I’m just going to listen to your heart

I had a doctor appointment today so I wrote a haiku sequence. Also, I don’t have a picture from my appointment so I’m using this 2016 photograph of my husband pretending to be doctor. I believe the character’s name was “Dr. Douche.” Anyway, it’s poem time.

i like the light touch 
of the stethoscope on my
chest and back, each tap

a gentle chill 
going to the doctor can 
be nice if you just...

take a deep breath  
i'm just going to listen 
to your heart and lungs

i overdo it
inhale a good five seconds
longer than i should

and hold it in for
far too long before i dra-
matically exhale!

just breathe in and out
he says, breathe normally now
i've forgotten how

Thank you for reading my blog. Writing it is as easy as breathing in and out. -Connie

Nothing more, nothing less

It’s May 2nd and I think the same thing I have thought every year on this day since I was four or five years old.

“Dad’s birthday.”

I associate beautiful, warm weather with my dad’s birthday even though it’s not always beautiful and warm on May 2nd. In fact today was so dreary and cold that we cranked the heat up to 70. But my dad had a beautiful and warm heart, so that’s why I associate those adjectives with this day. That’s why I love this day.

My dad has been gone for five years and I am grateful, of course, for the memories, but even more so for the rare occasions I still have “dad moments.”

I’ve heard it’s common to associate a cardinal with a deceased loved one, but I don’t know why. What I do know is that while I’ve seen countless cardinals since my dad died, there have been two specific, separate occurrences when I saw a cardinal, stopped everything and thought the same thing.


A simple but heavy thought.


Nothing more, nothing less.

Another time I had a “dad moment” was on the treadmill. Treadmills aren’t exactly known for being spiritual so I’m as surprised as you are. But the moment was real and is still fresh in my mind.

I was listening to the rough cut of a literary podcast Jesse and I were editing for Rockford Writers’ Guild. It sounded terrific. I’m not bragging. It was legitimately good audio. But that’s not what was strange. The strange “thing” is that when I was on the treadmill listening to the podcast, my arms shot up in victory. But when that happened, my arms didn’t feel like my arms. They felt like my dad’s arms.


I knew in that strange moment the podcast was good. And it was. And it led to all sorts of great things. But that’s not why I’m writing.

I’m writing because the place I seem to have most of my “dad moments” is when I’m out in the world running errands and I see moments of beauty and warmth exchanged between a dad and his daughter. The most recent one was when I saw a stranger-dad pick up his daughter from school. I looked up and saw a dad fist-bump his daughter. It was a moment of cuteness and mutual respect. Though I never fist-bumped my dad, I was visited by that old familiar thought.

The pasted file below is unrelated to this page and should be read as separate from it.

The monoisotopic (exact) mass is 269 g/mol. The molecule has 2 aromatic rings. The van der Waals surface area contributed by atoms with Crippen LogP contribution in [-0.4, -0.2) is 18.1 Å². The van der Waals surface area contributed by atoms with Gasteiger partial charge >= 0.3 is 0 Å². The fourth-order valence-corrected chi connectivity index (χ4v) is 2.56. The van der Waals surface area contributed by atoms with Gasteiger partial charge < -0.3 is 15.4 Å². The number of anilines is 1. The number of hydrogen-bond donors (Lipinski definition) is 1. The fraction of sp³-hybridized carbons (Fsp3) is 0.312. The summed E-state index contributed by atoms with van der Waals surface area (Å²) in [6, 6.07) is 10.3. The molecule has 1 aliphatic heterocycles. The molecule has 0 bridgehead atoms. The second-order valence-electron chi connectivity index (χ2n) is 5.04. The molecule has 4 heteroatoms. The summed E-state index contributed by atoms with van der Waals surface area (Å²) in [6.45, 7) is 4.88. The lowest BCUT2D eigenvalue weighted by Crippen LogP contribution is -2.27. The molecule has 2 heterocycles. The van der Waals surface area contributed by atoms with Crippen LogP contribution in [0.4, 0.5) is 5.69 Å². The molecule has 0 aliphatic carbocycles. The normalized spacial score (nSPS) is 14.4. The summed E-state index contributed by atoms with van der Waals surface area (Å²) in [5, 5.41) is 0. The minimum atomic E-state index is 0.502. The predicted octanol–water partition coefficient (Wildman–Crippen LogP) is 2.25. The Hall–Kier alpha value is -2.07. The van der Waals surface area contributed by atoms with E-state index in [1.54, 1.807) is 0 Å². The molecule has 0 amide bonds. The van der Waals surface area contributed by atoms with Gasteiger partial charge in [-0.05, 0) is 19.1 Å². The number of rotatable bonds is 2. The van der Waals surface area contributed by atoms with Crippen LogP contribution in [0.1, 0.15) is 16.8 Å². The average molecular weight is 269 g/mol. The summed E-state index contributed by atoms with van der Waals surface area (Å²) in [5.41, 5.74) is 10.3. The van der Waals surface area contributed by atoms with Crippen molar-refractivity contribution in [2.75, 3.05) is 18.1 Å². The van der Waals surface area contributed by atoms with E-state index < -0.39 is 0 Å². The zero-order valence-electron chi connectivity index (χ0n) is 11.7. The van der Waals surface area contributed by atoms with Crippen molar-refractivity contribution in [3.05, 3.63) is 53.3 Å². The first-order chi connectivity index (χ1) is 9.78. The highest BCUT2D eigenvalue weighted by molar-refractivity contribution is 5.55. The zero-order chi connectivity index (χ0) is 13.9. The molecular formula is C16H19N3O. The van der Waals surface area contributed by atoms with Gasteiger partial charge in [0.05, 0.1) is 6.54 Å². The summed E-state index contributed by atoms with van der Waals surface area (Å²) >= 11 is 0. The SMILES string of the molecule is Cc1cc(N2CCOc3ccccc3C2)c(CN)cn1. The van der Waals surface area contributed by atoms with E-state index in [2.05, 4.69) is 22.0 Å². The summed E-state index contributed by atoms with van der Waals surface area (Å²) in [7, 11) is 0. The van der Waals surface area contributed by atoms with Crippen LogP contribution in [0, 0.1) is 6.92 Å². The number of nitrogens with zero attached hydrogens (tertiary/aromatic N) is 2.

Nothing more, nothing less.

Happy Birthday, Dad. Love and miss you forever.

And to the rest of you: Thank you for reading my (very late night) blog. -Connie

P.S. I don’t have a lot of pictures of my dad, so I used an old photo of Jesse and our oldest daughter sharing a smile. I think it captures a certain universal “dad moment.”

Ding dong!

It’s the first day of May also known as “May Day.” That’s when people “secretly” deliver baskets of fresh flowers to their friends, neighbors and loved ones. I say “secretly” because part of the ritual is to place the “May Day basket” on the doorstep, ring the doorbell and vanish into thin air (or go home).

Wherever you go, you must n-e-v-e-r speak of the basket. You are to act like it never happened. If someone says they saw you, deny it.

So many red flags…

When I was very little, I willingly participated in this vandalism. I wasn’t allowed to use the good flowers, so I’d rip violets, dandelions and clover out of the earth and arrange them in a handmade paper basket. Sometimes the lilacs would be in bloom so I’d snip a small bunch, shake the ants off of it and stick it in the basket.

Making the paper basket was simple and we completed this task at school. You take a piece of construction paper, make a few little cuts, fold up and Scotch tape the four corners into a shallow basket. Then you staple the paper handle to the sides.

Honestly, I don’t know why I don’t do this more often. They’re adorable catchalls for pens and pencils. Rubber bands and whatnot. Note to self: Make baskets.

Anyway, even though I worked quickly, within seconds my flowers wilted. I’d place their droopy, lifeless bodies into what was now a paper casket. Inevitably, there would be at least one ant crawling over the carnage.